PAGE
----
Composer Notes: Beethoven’s Hearing Loss

Beethoven's 18th Century Struggle with the Stigma of Hearing Loss

Composer Notes: Beethoven’s Hearing Loss
To Viennese society bred on the lilting style of Mozart, in the late 1700s, Ludwig van Beethoven seemed to barge into salons and pound on the piano, breaking strings in the process. He aimed for a “hitherto unexploited kind of orchestral sonority on the keyboard,” explains Harold C. Schonberg in The Lives of the Great Composers. Yet by the turn of the century, when Beethoven turned 30, his hearing had faded in the high frequencies, imperiling his piano career.

At the theater, Beethoven had to lean forward towards the orchestra in order to hear what was being said on the stage. (Modern-day hearing aids tuned into a hearing loop unfortunately were not an option.) He tried to cure his high-frequency loss with applications of herbs and oil of almonds, as well as with hot and cold baths, but to no avail.

Those attempted cures now seem archaic, yet the feelings Beethoven experienced from his hearing loss are powerful and contemporary. In a letter from Heilingenstadt, a country place where he hoped to recuperate, the composer wrote to his brothers, “How humiliating it was when some one standing close to me heard a distant flute, and I heard nothing.” Two centuries have passed since Beethoven strained to hear that faraway flute, but I sometimes have the same feelings of embarrassment, even shame, about my inability to hear. When I miss a conversational nugget that others take for granted, I do a rapid calculation as to whether I should fake my way through the discussion or admit that I did not hear.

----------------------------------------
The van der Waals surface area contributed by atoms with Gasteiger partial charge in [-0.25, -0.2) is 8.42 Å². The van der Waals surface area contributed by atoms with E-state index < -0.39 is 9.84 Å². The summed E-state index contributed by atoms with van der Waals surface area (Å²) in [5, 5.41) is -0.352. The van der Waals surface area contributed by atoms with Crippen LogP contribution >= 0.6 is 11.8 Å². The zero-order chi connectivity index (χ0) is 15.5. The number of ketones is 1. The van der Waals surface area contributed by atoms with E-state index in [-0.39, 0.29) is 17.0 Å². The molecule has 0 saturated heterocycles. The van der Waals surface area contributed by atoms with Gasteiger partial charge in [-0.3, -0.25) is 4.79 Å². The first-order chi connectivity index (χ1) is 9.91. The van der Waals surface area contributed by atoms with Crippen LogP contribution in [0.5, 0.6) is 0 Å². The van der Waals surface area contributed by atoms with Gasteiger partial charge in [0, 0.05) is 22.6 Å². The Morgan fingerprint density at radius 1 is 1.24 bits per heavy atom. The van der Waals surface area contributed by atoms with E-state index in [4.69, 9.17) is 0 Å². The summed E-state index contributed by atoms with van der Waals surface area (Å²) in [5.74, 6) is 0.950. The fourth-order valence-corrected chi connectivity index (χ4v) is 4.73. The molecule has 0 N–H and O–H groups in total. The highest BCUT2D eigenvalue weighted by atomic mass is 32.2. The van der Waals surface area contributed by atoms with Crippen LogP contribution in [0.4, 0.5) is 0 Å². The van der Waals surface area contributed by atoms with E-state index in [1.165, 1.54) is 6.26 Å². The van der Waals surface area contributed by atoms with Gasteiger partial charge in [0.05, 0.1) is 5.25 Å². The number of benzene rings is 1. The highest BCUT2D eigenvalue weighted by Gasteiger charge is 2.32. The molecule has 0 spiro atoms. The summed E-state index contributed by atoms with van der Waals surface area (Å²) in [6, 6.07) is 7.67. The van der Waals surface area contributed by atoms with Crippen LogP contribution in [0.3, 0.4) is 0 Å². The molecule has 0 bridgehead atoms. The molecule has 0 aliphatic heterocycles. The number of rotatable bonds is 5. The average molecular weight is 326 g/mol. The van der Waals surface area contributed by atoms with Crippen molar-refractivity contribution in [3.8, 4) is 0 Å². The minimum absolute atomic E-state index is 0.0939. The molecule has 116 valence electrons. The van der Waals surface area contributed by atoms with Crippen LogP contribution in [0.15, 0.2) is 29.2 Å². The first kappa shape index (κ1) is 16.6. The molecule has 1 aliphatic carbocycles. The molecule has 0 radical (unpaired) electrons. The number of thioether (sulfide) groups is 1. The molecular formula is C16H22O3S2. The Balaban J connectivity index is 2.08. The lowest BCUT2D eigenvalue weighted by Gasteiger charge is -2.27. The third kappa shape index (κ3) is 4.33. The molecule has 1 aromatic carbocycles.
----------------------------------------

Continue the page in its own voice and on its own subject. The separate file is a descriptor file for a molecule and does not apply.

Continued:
Beethoven claimed that his growing fame as a composer prevented him from being candid about his increasing deafness. “It was not possible for me to say to men: Speak louder, shout, for I am deaf. Alas! how could I declare the weakness of a sense which in me ought to be more acute than in others?” Yet I wonder whether personal mortification—rather than simply professional concerns—motivated the composer to hide his hearing loss.

Apparently, Beethoven advised a pupil never to compose in a room in which there was a piano, lest he succumb to the temptation to use the instrument. Beethoven, with his absolute pitch, had no need of a piano to create the sounds of his music in his mind. So, the disgrace associated with deafness must have at least in part impelled Beethoven to write to his friend, Carl Amenda, “Please keep as a great secret what I have told you about my hearing.”

The stigma that 18th-century Viennese society (and perhaps also our 21st American society) attached to hearing loss no doubt stemmed from the difficulties that the hearing-impaired present in a conversation. Phrases must be repeated, voices raised, distracting background noises quelled. Today, programmed hearing aids and cochlear implants ameliorate but do not solve the problem. (Although the Hearing Restoration Project seeks to find a cure for hearing loss within a decade.) It is only recently that I have begun to admit to people that I have a high-frequency hearing loss. Faced between appearing brooding and disconnected (traits often ascribed to Beethoven) or simply hard of hearing, I now chose the latter.

“Oh! Life is beautiful, would I could have a thousand lives!” wrote Beethoven to a friend in Bonn. I echo that sentiment, with the addendum that I could live at least one of those lives with perfect hearing. Barring that possibility, I find I can only admit to my loss: for me, the distant flute was inaudible.

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Copyright © 2017 Nancy M. Williams. All Rights Reserved.

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